Data Centre World: It's hard work cooling off those hot racks
Colo show unites mind and body
Show report At the Excel Centre in London last week, co-location of a different sort was in evidence with Cloud Expo Europe and Data Centre World sharing floorspace under the same roof.
It was the first time that the two events had run simultaneously and, at first glance, co-habitation seemed to make a lot of sense.
Yet wandering around from one end to the other was like traversing the mind and body of a data centre’s physical and mental existence with colossal generators at one end and at the other, a cluster of table tops and bar stools with advisors aplenty on tapping into cloud services.
It's bigger than you think: one of the many generators on show, this one from Advanced Diesel Engineering
There was a whole lot else going on in between, but the guts appeared to be absent. You’d not find HP or IBM trying to sell you a server or 60 here, however, they’d certainly be interested in helping you ink a deal on services.
Yet the merging of the two entities certainly helps put some enterprise projects into perspective. Shifting data in the cloud is one thing that is taken for granted, but sometimes there’s some serious heavy lifting involved to bring resources together in efficient or low cost data centre environments.
Diesel polishing is a big deal at Data Centre World: Crown Oil takes it to the cleaners
I met up with a data centre manager mate and we soon found ourselves pressing the flesh with familiar faces at Sunspeed, a specialist logistics firm. The company will shift your data centre hardware, in populated racks if you wish, to anywhere on the planet, all worked out precisely to keep down-time to a minimum. A few years back the company relocated 470 facilities down to four data centres for a financial institution, an undertaking that took over two years to complete.
Of course, the big boys will offer similar services, but often it’s the niche operators that can deliver in more agile ways that make these events that much more useful and interesting.
Certainly, cooling is an area that attracts some diverse approaches, some such as Excalibur Energy’s focus on updating and optimising existing systems, rather than simply swapping out old kit for new. In one project, the company revamped chillers at Manchester Airport – reducing energy consumption by 4,000,000 kWh/year – due largely to Liquid Pressure Amplification (LPA) techniques.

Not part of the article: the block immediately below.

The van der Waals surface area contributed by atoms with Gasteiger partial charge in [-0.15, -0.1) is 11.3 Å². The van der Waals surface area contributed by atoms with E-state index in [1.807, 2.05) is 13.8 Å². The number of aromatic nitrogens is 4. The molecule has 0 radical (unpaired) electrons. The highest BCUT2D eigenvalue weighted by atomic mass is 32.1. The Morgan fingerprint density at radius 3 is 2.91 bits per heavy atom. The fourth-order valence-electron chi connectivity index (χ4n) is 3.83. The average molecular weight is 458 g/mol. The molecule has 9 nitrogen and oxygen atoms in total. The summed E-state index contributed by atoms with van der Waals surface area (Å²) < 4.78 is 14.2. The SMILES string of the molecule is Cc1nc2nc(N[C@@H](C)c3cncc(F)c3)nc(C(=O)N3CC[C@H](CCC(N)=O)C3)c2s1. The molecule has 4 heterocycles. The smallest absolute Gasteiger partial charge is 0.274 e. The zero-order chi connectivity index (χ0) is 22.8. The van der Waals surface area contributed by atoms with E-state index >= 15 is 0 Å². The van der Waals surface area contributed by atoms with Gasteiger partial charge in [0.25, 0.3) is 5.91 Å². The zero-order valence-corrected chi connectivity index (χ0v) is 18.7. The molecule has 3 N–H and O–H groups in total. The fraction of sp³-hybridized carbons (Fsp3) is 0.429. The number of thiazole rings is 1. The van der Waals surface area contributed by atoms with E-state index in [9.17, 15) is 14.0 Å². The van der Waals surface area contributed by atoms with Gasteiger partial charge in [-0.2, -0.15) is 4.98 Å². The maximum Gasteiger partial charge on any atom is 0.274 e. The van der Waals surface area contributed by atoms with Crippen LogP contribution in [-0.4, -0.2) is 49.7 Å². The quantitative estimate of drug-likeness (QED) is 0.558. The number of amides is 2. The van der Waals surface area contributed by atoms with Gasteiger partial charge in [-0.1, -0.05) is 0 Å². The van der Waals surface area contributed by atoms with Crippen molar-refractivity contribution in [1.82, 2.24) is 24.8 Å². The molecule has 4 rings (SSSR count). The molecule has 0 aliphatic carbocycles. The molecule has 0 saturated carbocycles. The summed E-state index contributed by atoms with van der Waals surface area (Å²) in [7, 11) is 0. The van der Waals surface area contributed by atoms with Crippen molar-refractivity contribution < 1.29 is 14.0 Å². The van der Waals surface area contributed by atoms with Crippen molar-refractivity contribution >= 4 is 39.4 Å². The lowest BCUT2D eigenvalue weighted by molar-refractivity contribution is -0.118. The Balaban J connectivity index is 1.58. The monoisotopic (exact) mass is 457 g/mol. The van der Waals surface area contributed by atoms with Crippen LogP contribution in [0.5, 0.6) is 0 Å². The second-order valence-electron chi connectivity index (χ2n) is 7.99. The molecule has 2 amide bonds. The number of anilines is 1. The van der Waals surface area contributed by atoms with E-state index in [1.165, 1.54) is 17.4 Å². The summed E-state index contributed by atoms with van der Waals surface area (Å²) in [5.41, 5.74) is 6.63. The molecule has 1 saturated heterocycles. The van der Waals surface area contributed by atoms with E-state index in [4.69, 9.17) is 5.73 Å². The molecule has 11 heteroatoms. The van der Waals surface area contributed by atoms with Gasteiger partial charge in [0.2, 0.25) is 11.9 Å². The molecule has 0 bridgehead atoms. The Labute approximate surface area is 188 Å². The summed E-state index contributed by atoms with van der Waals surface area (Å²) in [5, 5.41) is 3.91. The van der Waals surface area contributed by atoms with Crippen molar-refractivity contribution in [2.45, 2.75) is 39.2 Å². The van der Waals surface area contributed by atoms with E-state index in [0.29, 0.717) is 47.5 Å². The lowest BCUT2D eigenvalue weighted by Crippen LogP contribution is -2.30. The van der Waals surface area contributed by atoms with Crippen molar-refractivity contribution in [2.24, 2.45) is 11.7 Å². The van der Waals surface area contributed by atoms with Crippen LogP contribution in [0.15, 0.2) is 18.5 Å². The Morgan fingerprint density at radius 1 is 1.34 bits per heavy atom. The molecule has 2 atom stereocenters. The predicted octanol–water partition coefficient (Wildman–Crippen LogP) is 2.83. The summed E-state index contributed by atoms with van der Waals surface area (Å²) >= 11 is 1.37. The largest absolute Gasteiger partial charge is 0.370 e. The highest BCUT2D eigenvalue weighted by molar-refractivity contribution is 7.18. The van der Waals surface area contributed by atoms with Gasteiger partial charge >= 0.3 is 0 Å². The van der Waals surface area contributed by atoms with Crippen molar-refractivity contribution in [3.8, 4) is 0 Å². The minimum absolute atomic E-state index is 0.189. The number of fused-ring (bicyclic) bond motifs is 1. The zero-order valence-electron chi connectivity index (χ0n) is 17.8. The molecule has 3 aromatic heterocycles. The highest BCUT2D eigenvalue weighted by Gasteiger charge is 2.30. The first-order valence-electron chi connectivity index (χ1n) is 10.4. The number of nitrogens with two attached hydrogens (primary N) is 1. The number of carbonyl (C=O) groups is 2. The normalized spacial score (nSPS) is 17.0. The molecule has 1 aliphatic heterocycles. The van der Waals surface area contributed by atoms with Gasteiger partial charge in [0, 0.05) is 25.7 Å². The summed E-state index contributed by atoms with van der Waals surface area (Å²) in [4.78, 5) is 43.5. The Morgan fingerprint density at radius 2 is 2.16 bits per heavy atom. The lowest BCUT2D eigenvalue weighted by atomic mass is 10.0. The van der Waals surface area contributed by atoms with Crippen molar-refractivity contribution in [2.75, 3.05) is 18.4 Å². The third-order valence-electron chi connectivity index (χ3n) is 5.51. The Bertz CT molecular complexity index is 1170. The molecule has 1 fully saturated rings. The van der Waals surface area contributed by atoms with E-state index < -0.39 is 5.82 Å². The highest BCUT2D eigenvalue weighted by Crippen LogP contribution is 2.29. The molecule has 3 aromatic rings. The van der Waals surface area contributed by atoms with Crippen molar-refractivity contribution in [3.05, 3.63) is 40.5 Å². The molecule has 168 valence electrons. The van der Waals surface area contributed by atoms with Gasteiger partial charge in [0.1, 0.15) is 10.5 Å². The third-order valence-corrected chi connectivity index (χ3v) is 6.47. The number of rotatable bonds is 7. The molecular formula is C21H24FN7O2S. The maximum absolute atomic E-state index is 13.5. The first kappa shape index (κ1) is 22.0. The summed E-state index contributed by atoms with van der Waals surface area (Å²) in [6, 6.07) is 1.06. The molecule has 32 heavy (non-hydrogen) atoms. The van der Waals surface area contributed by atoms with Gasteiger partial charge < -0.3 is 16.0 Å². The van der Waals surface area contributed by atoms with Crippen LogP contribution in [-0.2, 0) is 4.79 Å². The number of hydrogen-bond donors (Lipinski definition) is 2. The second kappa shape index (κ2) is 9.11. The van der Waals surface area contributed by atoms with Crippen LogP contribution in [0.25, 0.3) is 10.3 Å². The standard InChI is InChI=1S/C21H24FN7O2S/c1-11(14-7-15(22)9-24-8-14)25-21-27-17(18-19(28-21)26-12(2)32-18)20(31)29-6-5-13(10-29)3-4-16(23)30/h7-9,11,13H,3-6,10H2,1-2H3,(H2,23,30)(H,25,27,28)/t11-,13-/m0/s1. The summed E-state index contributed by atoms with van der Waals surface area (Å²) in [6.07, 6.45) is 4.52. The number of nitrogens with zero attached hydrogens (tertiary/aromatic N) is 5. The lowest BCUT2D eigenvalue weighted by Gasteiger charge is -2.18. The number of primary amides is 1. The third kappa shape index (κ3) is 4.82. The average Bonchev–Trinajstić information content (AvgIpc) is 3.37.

Yet turn a corner and Iceotope, which has just received a £6m investment, is proud to report on its liquid cooling system based around 3M’s Novec fire suppression fluid – currently warming up rooms at the University of Leeds.
Iceotope relies on specially equipped cooling racks that are designed to accommodate existing equipment. Heat needn’t go to waste, but harnessing this high density computing byproduct does require some commitment and clarity of vision.
On this point, the European Commission funded CoolEmAll initiative looks to improving efficiency from the design level. Part of the project involves developing the Simulation, Visualisation and Decision Support (SVD) Toolkit which will enable data centre modelling to reveal how the physical positioning, cooling, applications and workloads can be configured to improve energy efficiency.
CoolEmAll Christmann hardware testing and thermal imagery
From this, a set of energy efficient hardware blueprints will be made available from the results of this 30-month project. Already on board is German IT supplier Christmann, which is effectively building a data centre in a rack to assist in the design and monitoring process.
Needless to say, if you wander over to Keysource, you’ll find there’s an app for that. The Data Centre Daily is a freebie iOS and Android app to aid the calculation of energy costs in the data centre, together with a handy convertor to work out rack space availability for a given area.
Keysource's Data Centre Daily app: designed to lighten your load
Sure, you could probably work out most of this on the back of an envelope, but Keysource, a data centre design, build, maintenance and management outfit has used some of its own know-how based on numerous projects of its own to come up with realistic figures. The app doesn’t demand any info from you that’ll scare you off from the start, but if you want a more detailed report on your entries, you can request one.
As always, seminars abound at trade shows and the focus of many was explaining concepts, debunking misconceptions and waving the flag for emerging technologies. One thing was clear, though: the cloud has matured to something that isn’t so much an alternative as a growing preference. There will be more on this trend when we publish a report on Cloud Expo Europe tomorrow. ®